interviews to manipulating infrastructure to assess behavioral changes. While this book was written for public space environmental stewards, it’s also a practical guide in assisting in creating, maintaining or re-vamping anti-littering programs. Details from many successful campaigns (and a few unsuccessful ones) are shared to assist the reader in illustrating what to avoid or aim toward in their own projects. A must-read for anyone looking to improve and decrease the littering rate in their neighborhood!”


Executive director of the Japanese Friendship Garden of Phoenix


“QUIET BEAUTY: The Japanese Gardens of North America” BY KENDALL H. BROWN


“This book features an intimate look at 26 Japanese gardens of North America with numerous stunning color photographs of each that describe their style, history and special functions. It invites you to explore the originality and range of Japanese landscaping, including our own Japanese Friendship Garden of Phoenix,

which is truly an oasis and gem in the Sonoran Desert. I love seeing the various North American Japanese gardens and learning about their history, culture and designs. This book is recommended not only to enthusiasts of Japanese gardens, but also to any fan of culture and art.”


OFFICE DOORS {valley changemakers}

ANDREA KATSENES Director of media & public relations at Cox Communications Karen Werner | Editor

Growing up, Andrea Katsenes knew that when her father wasn’t home at night, it meant he was out volunteering somewhere. Over the years, John Katsenes, a Phoenix insurance executive, helped establish a local Big Brothers Big Sisters chapter, served on the Phoenix City Council, and was a Maricopa County Supervisor. He even talked Frank Lloyd Wright into designing a float, for free, for the 1957 Rose Bowl Parade. Dubbed “First in Sunshine,” the float was produced by the Phoenix Jaycees as a way to promote the city.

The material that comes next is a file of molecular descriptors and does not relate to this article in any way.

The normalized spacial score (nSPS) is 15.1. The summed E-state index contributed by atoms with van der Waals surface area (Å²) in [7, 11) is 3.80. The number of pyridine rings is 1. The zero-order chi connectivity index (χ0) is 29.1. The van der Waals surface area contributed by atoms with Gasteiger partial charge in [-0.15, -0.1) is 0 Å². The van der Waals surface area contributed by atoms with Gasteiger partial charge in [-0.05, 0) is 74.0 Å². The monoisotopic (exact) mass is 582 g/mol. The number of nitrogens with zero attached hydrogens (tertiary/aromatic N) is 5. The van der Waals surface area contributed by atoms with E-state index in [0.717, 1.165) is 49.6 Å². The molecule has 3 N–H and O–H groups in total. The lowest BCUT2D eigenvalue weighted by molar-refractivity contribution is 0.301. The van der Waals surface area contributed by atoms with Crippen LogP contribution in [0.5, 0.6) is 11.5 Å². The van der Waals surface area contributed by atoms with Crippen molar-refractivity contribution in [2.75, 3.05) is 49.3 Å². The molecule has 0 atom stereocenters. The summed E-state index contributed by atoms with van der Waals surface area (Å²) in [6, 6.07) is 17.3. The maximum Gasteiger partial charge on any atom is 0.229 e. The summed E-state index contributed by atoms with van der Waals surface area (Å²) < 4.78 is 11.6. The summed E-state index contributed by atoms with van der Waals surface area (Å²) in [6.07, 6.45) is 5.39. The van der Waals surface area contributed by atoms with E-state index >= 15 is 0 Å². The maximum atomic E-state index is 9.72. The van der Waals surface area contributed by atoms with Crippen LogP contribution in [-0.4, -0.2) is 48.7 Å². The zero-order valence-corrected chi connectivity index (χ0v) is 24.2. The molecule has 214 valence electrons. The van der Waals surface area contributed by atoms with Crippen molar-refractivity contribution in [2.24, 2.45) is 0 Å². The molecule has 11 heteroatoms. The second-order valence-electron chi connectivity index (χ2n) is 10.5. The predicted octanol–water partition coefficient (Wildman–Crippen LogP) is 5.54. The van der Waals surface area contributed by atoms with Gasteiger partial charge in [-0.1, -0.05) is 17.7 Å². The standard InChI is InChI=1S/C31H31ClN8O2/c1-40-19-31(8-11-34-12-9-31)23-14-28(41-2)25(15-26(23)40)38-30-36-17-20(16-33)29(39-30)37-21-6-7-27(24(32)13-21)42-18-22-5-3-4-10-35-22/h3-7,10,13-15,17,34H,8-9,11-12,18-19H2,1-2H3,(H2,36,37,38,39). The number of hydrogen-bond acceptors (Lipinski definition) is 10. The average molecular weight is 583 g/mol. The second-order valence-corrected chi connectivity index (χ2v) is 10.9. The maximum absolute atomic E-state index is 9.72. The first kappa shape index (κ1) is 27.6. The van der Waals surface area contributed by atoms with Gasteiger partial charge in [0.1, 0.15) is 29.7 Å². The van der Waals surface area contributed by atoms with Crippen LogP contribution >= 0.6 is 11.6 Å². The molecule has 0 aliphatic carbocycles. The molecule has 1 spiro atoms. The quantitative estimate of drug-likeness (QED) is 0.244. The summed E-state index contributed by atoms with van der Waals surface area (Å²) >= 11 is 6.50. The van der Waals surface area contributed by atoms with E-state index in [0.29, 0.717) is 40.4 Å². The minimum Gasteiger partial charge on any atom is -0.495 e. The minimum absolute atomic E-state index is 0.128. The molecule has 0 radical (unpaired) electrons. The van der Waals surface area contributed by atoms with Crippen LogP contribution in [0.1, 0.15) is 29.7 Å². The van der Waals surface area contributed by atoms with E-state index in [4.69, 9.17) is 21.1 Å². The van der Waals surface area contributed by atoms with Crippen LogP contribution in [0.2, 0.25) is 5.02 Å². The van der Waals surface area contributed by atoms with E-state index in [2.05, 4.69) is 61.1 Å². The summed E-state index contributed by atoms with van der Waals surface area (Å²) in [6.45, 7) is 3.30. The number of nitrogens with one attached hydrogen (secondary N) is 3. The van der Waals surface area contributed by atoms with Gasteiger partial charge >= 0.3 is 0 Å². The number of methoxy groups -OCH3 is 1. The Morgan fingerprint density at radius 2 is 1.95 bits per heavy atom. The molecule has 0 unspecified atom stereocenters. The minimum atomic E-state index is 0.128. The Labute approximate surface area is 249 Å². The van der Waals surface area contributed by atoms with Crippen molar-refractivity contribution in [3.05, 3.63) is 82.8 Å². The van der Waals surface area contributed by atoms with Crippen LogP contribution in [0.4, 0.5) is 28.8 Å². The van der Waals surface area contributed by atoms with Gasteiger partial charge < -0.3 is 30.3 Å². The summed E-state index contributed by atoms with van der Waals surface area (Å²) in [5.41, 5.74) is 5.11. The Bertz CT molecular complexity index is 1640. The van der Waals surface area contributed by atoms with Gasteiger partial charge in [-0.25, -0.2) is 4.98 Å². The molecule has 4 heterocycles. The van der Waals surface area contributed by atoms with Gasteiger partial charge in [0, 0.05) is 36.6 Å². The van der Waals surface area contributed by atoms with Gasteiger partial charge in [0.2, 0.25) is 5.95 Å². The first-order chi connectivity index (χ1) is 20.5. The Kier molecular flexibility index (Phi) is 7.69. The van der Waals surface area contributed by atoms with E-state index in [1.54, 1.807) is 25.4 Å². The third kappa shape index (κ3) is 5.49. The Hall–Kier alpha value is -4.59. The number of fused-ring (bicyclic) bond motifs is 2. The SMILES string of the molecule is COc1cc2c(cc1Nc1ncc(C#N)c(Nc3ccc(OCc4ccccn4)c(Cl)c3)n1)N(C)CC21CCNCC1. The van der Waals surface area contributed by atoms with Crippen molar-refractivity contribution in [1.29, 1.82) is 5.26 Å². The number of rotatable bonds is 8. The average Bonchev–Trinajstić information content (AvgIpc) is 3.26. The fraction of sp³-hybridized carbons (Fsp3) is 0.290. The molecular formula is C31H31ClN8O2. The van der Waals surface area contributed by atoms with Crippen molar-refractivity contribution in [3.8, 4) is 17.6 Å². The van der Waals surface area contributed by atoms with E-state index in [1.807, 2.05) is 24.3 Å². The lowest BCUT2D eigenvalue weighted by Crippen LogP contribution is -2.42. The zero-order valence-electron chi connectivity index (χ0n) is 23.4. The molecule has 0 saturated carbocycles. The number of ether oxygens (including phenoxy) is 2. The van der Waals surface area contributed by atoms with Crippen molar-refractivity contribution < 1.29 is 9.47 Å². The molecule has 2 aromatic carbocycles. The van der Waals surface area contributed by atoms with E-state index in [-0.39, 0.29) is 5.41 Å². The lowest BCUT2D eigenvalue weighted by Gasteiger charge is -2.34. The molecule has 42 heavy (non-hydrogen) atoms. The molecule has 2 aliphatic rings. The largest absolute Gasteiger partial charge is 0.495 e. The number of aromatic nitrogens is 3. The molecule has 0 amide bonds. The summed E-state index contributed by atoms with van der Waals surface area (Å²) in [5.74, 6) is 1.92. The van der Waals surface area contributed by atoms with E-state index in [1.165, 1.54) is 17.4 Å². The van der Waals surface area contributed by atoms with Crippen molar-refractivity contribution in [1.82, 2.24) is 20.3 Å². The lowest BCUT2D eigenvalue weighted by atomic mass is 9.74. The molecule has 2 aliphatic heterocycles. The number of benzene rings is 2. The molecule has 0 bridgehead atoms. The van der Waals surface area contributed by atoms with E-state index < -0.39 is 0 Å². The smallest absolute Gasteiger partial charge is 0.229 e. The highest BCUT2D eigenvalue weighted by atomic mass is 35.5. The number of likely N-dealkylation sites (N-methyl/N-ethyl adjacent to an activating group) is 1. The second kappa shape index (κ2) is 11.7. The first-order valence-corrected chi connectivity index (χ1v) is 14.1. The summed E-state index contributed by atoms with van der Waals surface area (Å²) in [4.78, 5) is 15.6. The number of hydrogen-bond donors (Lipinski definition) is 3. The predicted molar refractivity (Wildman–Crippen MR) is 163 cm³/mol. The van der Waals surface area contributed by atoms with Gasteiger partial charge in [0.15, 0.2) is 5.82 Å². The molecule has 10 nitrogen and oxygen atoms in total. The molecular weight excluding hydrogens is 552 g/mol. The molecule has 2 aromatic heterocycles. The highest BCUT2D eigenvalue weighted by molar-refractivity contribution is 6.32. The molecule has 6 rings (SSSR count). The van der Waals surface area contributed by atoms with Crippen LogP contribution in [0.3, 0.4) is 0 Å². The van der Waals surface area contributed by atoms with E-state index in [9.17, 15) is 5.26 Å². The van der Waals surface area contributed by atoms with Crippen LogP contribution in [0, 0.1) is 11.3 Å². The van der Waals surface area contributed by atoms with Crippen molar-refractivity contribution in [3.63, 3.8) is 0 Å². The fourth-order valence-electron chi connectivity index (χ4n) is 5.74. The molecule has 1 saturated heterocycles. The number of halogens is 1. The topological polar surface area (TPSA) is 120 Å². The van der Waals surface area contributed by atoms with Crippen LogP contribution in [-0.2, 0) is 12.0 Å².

“Giving back has always been kind of our family thing,” Andrea said. “We all are expected to get involved in the community.” Today, in her role as director of media & public relations at Cox Communications, Andrea has a chance to do just that. Founded in 1898 by James M. Cox, Ohio’s first three-term governor, the family-run company strives to support the communities it serves. “The company expects all of us as leaders to be

out in the community, giving our talent and treasure,” Andrea said. Employees are encouraged to volunteer in ways that are meaningful to them, whether it’s serving on a board or volunteering for a child’s sports team. “Last year, our Arizona employees gave 37,000 hours to the community. We’re really proud of that,” she said. During her own 16 years with Cox, Andrea has kept the charitable legacy alive by giving back in a number of ways. She served on the City of Phoenix’s planning commission for seven years as well as on several animal welfare boards. She chaired the annual Willo Historic Neighborhood home tour twice and regularly takes shelter dogs for walks. But one charity she has championed for years is Fresh Start Women’s Foundation, a nonprofit that provides women with education, resources and support to positively transform their lives. It all started 20 years ago, when a friend who worked at Fresh Start invited Andrea to take a tour. “I was blown away by it,” she said. “I was watching women come and get counseling and legal advice. There are resources in our community but they didn’t know how to access them. It was like a refuge for women.” Andrea reached out and asked how she could get involved. She joined the auxiliary board, exhausted her term, and is now the event chair for this month’s Fresh Start Gala. She sees the work the organization does as having a ripple effect that extends far beyond the individual women Fresh Start serves. “So often, women are heads of households,” Andrea said. “So when you are giving a woman a hand, you’re lifting her whole family. And for that matter, you’re lifting the whole community. So it kind of helps lift the whole Valley that we live in.”